A compelling look into the world of reservists--more than just the "spare parts" of our nation's military--as seen through one manís transformation from weekend warrior to combat marine
In 1989, Buzz Williams walked into a marine recruiting office to follow in the footsteps of the deceased older brother he grew up idolizing by signing up to join the Marine Reserves. Over the course of the next year, he would earn money to pay his college tuition by devoting one weekend a month and two full weeks in the summer to the grueling and often dangerous rigors of military training, while enduring the jarring readjustment that occurred each time he returned to civilian life.
But Williams had no idea that even the newest reservists could find themselves on the frontlines of a battlefield in a matter of weeks. On August 2, 1990--the day that he graduated from Light Armored Vehicle School--Saddam Hussein's forces invaded Kuwait, and Williams' life would change forever.
Spare Parts tells the story of Williams' harrowing deployment to the Persian Gulf, where he would be thrust into battle only 38 days after being called up. Enduring both the condescension of full-time Marines and the danger of his limited training, he managed to form a core group that the struggles to gain respect from a military machine that viewed them as mere "spare parts." In gripping, you-are-there detail, Williams brings to life the physical and emotional trials he would face on the killing fields of Kuwait--where some of the woefully underprepared Marines are able to rise to the challenge and others are broken by the horrors of battle.
A powerful portrait of one man's experience in battle--and of the reservists who stand ready to leave civilian life to defend our nation at a moment's notice--SPARE PARTS adds a moving new perspective to the literature of war.
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Long the stuff of historical, literary, and cinematic legend, the United States Marine Corps maintains arguably the most fervent cult of devotion of any branch of the Armed Services. Yet despite the colorful Corps traditions and clichés that have long since become a part of American culture, the crucial human dimensions of what drives a man to become a Marine have remained largely unexplored. Buzz Williams bravely stakes out his turf in this insightful memoir of his years as a Marine reservist and tour of duty in the first Gulf War of 1991.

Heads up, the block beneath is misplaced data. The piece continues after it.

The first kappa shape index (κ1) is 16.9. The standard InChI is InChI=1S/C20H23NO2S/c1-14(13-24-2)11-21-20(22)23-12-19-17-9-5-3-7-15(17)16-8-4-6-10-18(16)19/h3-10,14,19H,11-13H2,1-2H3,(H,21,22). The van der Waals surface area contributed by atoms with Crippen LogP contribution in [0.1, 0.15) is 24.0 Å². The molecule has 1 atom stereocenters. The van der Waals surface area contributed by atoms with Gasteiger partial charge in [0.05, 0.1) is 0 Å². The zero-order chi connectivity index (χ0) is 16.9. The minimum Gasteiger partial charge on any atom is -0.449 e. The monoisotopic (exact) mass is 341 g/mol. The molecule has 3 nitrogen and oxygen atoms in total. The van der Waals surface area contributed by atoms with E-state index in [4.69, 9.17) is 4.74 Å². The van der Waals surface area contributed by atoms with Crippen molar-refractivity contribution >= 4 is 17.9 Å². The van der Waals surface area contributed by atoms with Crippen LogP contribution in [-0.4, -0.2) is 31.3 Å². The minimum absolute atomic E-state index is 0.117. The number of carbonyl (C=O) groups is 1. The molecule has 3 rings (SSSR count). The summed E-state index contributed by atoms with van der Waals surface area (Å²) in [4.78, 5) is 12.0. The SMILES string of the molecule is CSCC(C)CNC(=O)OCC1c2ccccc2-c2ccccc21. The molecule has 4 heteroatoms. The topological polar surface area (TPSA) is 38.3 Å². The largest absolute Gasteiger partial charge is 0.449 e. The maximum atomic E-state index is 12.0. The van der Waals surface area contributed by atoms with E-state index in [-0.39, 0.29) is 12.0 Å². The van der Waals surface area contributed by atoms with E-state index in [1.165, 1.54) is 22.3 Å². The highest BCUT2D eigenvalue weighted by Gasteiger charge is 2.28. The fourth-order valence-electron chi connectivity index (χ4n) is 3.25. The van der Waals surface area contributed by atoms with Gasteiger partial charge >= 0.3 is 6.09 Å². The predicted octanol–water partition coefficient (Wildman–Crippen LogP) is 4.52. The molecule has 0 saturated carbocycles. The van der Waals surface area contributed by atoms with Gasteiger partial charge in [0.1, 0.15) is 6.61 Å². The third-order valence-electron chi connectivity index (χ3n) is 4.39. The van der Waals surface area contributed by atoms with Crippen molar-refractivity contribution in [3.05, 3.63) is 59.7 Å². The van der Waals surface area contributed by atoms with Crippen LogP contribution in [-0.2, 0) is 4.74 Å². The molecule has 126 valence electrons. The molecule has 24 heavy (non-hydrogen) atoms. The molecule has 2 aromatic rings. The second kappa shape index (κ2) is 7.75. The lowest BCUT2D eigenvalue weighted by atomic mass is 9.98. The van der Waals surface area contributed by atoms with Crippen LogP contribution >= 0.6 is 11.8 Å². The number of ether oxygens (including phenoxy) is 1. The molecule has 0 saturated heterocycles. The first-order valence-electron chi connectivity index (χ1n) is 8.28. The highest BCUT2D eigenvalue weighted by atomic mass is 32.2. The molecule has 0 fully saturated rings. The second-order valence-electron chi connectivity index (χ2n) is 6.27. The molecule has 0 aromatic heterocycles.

Inspired by the USMC service of an older brother who died a tragic, early death, Williams' initial attraction to the Corps is almost cult-like in its intensity (his adopted nickname stems from the close-cropped military haircut he'd worn since childhood). As a way to balance his drive for service with the desire for a college education, Williams joined the USMC Reserves, and quickly found himself a second-class citizen in his cherished institution--when the Marines' "Green Machine" breaks down, they call for "Spare Parts," the Corps' derogatory term for reservists. But, when Iraq invaded Kuwait on the eve of his graduation from armor training at Camp Pendleton, new warrior Williams quickly found himself headed inexorably towards desert warfare in which American forces were often their own worst enemy.
What is striking about Williams' tale is its attentive, persistent psychoanalyses of both his fellow warriors and himself--an examination that finds many a conflicted hero with feet of clay. His unflinching observations about a venerable institution hobbled by bureaucracy, recruitment compromises, woefully inadequate training, and a chronic shortage of supplies seem especially timely in light of the contemporary military quagmire in Iraq. Yet through all his doubts and travails, Williams' dedication to the Corps emerges stubbornly Semper Fi. --Jerry McCulleyAbout the Author:
A Marine Reserve combat veteran of the First Gulf War, Buzz Williams rose to the rank of company master gunner and has six years of experience as a Light Armored Vehicle crewman. A former National Teacher of the Year, Williams now serves as a secondary school administrator with Harford County Public Schools in Maryland.
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